Some weeks ago there was bad flooding in Gangneung. Cars were underwater, roads were closed, and the river deposited a large quantity of branches, reeds, and garbage on the river banks. The city mobilised large numbers of people to clean up the riverside paths and even the military showed up to help. (Korea has military conscription, so essentially has a free labour force to help with disasters, harvesting, and so on). All the dead plant material and garbage went into these large bags to be lifted by crane on to transport trucks to be taken away. It wasn’t long before I was able to ride my bicycle up and down the riverside cycling paths again. Good job, Gangneung City Hall!
Or maybe they are called piles?
I seem to have a thing for rivers and dump trucks. This was made on a Contax 645 camera for sure and Ilford Delta film probably.
Sorting my photo collection is coming along slowly but surely. Only 12 more years to sift through and organise until the present . . . .
You can tell when a roll of film has been in a camera for a while because of the different subjects in the photographs. A film lab owner once complained to me that some people made so few photos that there were fours seasons on one roll. And that was before digital cameras and smart phones.
There is only one season on the roll of Portra 400 I used last month, but there was definitely a variety of scenes. WARNING! A few of them are disturbing.
This is probably just disturbing to electricians and safety inspectors.
This is disturbing to pedestrians and cyclists. I included the ‘R’ in the top left sign reading ‘WONDER’ when I made the photo, but it was cut by the lab. Grrr . . . . The yellow writing on the pavement says ‘tow zone’.
Disturbing to architects? But fun for photographers.
Here are the disturbing photos I mentioned in the introduction. This is a water deer, probably killed by one of the speeding cars that drive madly over the blind hill on this road. There are many deer in the outskirts of Gangneung, but this ‘sabre-toothed’ deer is fairly uncommon. Poor bugger. Probably killed by some arsehole checking his phone messages while driving.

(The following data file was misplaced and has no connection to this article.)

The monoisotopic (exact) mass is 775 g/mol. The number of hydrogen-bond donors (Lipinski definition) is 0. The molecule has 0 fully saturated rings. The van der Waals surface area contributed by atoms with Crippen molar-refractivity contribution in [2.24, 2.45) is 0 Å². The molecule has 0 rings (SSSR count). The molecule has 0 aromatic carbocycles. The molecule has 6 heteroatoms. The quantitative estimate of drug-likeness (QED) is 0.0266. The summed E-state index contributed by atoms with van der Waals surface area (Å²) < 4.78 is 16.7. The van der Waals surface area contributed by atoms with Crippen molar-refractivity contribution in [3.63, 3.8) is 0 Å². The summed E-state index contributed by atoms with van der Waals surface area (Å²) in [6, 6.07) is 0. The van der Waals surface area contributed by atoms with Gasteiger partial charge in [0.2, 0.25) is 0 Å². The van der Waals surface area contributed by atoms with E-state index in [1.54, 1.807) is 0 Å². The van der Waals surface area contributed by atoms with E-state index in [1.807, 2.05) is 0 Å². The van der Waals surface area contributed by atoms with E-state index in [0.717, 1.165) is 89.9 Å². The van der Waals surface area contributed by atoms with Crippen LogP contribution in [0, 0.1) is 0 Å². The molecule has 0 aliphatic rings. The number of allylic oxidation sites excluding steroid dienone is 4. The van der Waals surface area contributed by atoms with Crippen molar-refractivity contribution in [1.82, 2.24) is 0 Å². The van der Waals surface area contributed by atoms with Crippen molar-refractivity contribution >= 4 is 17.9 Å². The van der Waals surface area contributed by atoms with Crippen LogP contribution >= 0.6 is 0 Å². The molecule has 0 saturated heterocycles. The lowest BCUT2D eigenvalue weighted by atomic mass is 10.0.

I made this photo while I was waiting for these two men to leave so I could set up my tripod and camera.
The men eventually moved on and I started making photos of this island.
I like the reflections of the apartments in the water.
The final photo of this post was made at one end of the Wolhwa bridge. I waited around and made a number of frames but only this one was presentable. People were either walking too quickly, wearing ugly clothes, or weren’t walking close enough to the house wall. I should probably make these photos while I can, because City Hall might have plans to raze this area and make more space for coffee shops . . . .
There were some heavy rains last month and the stepping stone bridge across the Namdae River was underwater. This is normal flooding level for the river and there was no state of emergency. The sign on the gate says, “Danger. No entry when the river is flooded.” Duh.
For those who wonder about these things, the film was Kodak Ultramax 400 and the camera was a Nikon F6 (I’m 95% sure).
Although this looks like a lorry highway gang fight, they are actually all parked down by the river where there are large parking lots for vehicles like this. I made this photo from Hoesan Bridge.